Sunday, August 1, 2010

The Modern Quilt Guild

Project Modern

Is There Anything New Under the Sun?

Have you heard about The Modern Quilt Guild yet? They are GOOD NEWS for quilting!

I ran across them shortly after the New Year and emailed the founder, Alissa Haight Carlton. Alissa emailed that she and her friend Latifah Saafir had just formally organized the group in October!

(Click on highlighted or underlined words and you will be taken to additional sites for more of the story!)

Alissa had been quilting on her own and communicating with quilters on-line for a couple of years but had very few quilt friends in the "real" world, only the Internet world.

This is a much younger generation of quilters. In fact, from the photos I have seen so far, most appear to be under 40. Yippee! Quilting is alive and well as a new generation once again "reinvents" its take on quilting!

I ask Alissa how they differ from other guilds and she admitted that it is hard to quantify. For the most part they are more "improvisational" than "traditional", yet there are those amongst them who use traditonal patterns but prefer very modern looking fabrics.

Many among them are especially very inspired by Amy Butler, Heather Ross, Anna Marie Horner, Denyse Schmidt and Valori Wells but their love of fabric is by no means limited to just these designers. Valori Wells also has a blog. Keeping up with all these    gals is a real challenge!

If they have one thing in common, though, it is their obsession for fabric! Does that sound familiar or what?!!

I found one statement particularly interesting. Alissa mentioned attending a quilting convention in Long Beach in 2009 and not finding the kind of fabric that she had been seeing on-line. That seemed to be one of the catalysts that spurred she and Latifah to finally get their on-line quilt community organized in a "formal" fashion in October 2009. Eight months later some 73 groups have formed around the globe, including Canada, Australia, Switzerland, the U.K. and Germany!

Let's hear it for the Internet that has brought this younger generation of quilters together to kick-start the next quilt renaissance!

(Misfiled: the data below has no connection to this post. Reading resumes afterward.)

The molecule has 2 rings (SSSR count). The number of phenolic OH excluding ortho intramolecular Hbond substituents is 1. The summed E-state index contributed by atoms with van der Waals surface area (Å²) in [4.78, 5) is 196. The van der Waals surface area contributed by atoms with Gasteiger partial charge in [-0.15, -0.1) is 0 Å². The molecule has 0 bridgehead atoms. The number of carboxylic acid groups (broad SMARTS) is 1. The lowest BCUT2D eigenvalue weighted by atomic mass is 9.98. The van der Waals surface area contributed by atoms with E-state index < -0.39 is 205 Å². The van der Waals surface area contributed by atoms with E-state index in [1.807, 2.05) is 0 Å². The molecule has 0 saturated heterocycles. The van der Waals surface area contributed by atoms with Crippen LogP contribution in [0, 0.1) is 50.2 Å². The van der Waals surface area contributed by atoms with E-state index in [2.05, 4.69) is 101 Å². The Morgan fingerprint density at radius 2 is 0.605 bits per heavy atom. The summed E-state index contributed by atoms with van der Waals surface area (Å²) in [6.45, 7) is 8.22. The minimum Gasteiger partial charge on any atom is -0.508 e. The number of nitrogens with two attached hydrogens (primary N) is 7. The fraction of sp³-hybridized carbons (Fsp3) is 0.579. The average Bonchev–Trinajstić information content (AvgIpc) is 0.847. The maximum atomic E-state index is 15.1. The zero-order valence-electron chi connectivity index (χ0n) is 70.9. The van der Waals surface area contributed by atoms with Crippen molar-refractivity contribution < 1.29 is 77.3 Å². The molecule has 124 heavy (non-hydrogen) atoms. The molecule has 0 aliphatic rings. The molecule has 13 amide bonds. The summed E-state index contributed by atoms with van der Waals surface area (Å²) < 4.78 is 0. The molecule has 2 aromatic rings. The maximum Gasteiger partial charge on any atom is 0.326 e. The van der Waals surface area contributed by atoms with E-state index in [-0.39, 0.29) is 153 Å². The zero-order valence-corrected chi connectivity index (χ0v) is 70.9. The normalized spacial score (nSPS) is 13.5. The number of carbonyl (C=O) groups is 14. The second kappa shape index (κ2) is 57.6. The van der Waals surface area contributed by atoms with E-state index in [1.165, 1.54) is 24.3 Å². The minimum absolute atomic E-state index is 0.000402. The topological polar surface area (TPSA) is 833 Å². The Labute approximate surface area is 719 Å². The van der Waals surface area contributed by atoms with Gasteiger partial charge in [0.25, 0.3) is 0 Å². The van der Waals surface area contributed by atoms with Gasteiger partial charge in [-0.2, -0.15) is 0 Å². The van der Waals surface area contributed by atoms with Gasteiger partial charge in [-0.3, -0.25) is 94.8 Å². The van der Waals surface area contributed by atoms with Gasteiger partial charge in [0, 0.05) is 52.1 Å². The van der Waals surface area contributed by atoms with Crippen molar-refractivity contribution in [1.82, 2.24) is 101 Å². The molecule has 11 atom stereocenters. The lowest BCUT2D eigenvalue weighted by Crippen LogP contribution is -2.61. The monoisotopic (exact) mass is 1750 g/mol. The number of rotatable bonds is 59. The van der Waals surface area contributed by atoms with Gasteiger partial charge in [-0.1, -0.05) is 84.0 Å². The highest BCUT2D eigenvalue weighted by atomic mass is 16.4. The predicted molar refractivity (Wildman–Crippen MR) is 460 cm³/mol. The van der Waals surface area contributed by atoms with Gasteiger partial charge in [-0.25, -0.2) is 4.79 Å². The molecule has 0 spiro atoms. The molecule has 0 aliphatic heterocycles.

Do take some time to explore their network of websites and see what the younger generation is doing!

Karen in the Islands


Quilter's Home magazine just did an article about this modern quilt movement in their June/July issue.


The Modern Quilt Guild continues to grow by leaps and bounds in many areas of the country.  Click here to read a report about a Kansas group.


Yep, they're still growing!  I asked the following question on the AQSG discussion list last week:

The Modern Quilt Guild (founded 2009) is holding its first international
Modern Quilting conference in Austin TX Feb 2013.  

How do you think this conference will differ from other quilt conferences?  Perhaps it is like the machine quilters who eventually had their own conference separate from "regular" conferences -- like Houston or Paducah?>>

The blurb in QNM also states that the  conference will include a juried "modern quilt show".  Does that mean they will "exclude" certain patterns and styles?  Remember the big controversy in the 1980s about not allowing machine quilted quilts? In the end, instead of excluding the show organizers simply added a new category for judging "machine quilted".

How very interesting for the study of changing quilt history.>>

As a result of my question, we  learned that Pepper Cory had written an in-depth column about this new network of quilters for FabShop Magazine about 18 months ago. 

In addition, Ellen Rushman, a recent graduate of the UNL Quilt Studies program wrote:

I just graduated from the UNL Quilt Studies program after completing my thesis project on...the Modern Quilt Guild!  The aim of my project was to understand what draws people into the group as well as how they contextualize the quilts they make in terms of the art/craft debate.  I interviewed 26 women from seven different guilds across the country.  I concluded that modern quilting is both an attitude and an aesthetic.  The attitude of modern quilting is related to a lack of rules, abundance of personal choice, and desire to make functional quilts.  All the participants in my study embodied this attitude.  The aesthetic of modern quilting - minimalism, improvisation, etc - was not embraced by every participant in my study.  So, the community aspect of the group outweighs the aesthetic of modern quilting for many members.

Also, it appears to be a misconception that the MQG is a predominately young group.  Both the demographic information from my participants as well as they results of a 2011 MQG online survey with over 1000 respondents suggest that modern quilters are a bit older than everyone thinks.  For example, many of the participants in my study were in their 50s, had been quilting for decades, but wanted to try something new. 

If you are interested in reading more about my study, you can download it here: or copy and past this link into your search engine:


  1. Thank you for your link to The Modern Quilt group. Although I do not fall into the young category. It is nice to read and see what young coming through with their own young fresh ideas.

  2. Hi Sue, thanks for stopping by and taking the time to post a response! Alas, I no longer fit into this age category either but just seeing the enthusiasm of these new quilters brings back very happy memories of my own excitement and wonder when I first began quilting and researching quilt history in the early 1980s. My enthusiasm for quilts has never worn off! In fact, I just ordered new license plates for my car which reads "4QUILTS"! The state's name is right at the top of the plate so it looks like its meant to read "WASHINGTON 4QUILTS"